In my mind, it's not the amount of time one works, but how efficiently they use that time. We all know someone who puts in long days but gets nothing done because they spend half the time on Facebook or MSN Messenger. We also know other people who are in the lab 5 hours a day and finish their degree early. Most people probably fall between the two extremes.
That discussion made me think about a related topic: how does a supervisor or advisory committee makes the decision that one's project is enough for a PhD? There seems to be quite a difference between what passes for a PhD-level project, even in the same lab. DH's previous lab is great example of this:
His PhD project was to design and build a new type of "bicycle". He started from scratch, learned the theory, designed each part of the bicyle, built each part, put the whole thing together AND made sure it worked.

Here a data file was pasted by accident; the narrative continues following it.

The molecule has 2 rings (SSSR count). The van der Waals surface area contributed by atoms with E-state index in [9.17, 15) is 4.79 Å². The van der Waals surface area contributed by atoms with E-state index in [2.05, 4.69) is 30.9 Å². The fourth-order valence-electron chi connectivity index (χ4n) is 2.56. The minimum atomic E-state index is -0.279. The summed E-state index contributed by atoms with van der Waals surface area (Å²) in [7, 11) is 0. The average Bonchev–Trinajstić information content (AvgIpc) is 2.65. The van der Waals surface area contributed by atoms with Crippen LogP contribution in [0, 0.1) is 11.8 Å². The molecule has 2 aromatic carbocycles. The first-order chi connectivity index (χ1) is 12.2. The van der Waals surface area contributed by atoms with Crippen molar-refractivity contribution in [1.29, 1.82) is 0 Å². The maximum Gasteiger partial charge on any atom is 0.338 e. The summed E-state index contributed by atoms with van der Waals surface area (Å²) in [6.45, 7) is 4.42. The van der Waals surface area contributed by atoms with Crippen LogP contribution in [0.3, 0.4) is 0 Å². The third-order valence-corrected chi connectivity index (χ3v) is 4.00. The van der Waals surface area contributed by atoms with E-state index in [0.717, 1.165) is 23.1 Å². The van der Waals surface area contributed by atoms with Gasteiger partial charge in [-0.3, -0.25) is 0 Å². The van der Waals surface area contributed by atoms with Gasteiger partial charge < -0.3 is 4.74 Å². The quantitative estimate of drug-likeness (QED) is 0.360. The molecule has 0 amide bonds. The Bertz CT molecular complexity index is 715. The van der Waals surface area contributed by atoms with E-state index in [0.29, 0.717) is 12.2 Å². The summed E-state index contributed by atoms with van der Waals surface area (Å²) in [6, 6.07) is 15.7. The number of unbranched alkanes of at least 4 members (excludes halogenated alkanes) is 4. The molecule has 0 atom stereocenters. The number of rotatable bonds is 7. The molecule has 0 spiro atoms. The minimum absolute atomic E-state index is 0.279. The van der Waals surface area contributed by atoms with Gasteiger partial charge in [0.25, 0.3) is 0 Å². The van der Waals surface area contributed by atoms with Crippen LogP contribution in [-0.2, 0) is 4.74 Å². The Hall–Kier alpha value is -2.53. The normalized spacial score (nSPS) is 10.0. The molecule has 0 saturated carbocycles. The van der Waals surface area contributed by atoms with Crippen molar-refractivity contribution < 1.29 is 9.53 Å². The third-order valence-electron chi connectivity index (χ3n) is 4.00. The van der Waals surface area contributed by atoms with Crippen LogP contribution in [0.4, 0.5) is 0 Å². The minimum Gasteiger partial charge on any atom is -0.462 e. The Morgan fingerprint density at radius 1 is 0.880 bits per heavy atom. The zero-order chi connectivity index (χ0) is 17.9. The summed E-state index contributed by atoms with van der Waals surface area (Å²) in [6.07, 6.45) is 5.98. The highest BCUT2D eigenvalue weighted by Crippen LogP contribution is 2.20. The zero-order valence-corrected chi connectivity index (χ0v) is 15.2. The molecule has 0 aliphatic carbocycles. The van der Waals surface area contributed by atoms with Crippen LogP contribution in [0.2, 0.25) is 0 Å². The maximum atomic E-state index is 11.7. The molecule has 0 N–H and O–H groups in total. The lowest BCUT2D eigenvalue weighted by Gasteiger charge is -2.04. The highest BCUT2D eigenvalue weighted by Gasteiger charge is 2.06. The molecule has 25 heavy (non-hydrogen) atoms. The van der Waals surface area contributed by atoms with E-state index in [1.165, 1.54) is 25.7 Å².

Another student in the same lab is supposed to design and build a new pedal for the bicycle. That's it. It doesn't even have to work. They both started at the same time, and DH defended his PhD a year ago...the other student is still slogging a long with no end in sight. How do these two projects warrant the same degree?
I understand that, in a lot of cases, it's like comparing apples to oranges: maybe someone has a smaller project but is studying it more in depth, or maybe another has a crap load of data and is just doing simple analysis on all of it. It all depends what the point of the project is, I suppose.
However, in some instances, it seems that some students definitely have a lot more work to do in order to get the same degree in the end. Is this because the advisory committee, or whoever it was to okay the project, wanted that much work, or is it the student who adds the work themselves?
What happened in your PhD? Did you find the amount of work you did was comparable to those around you? Did the amount of work expected for your project change at some point?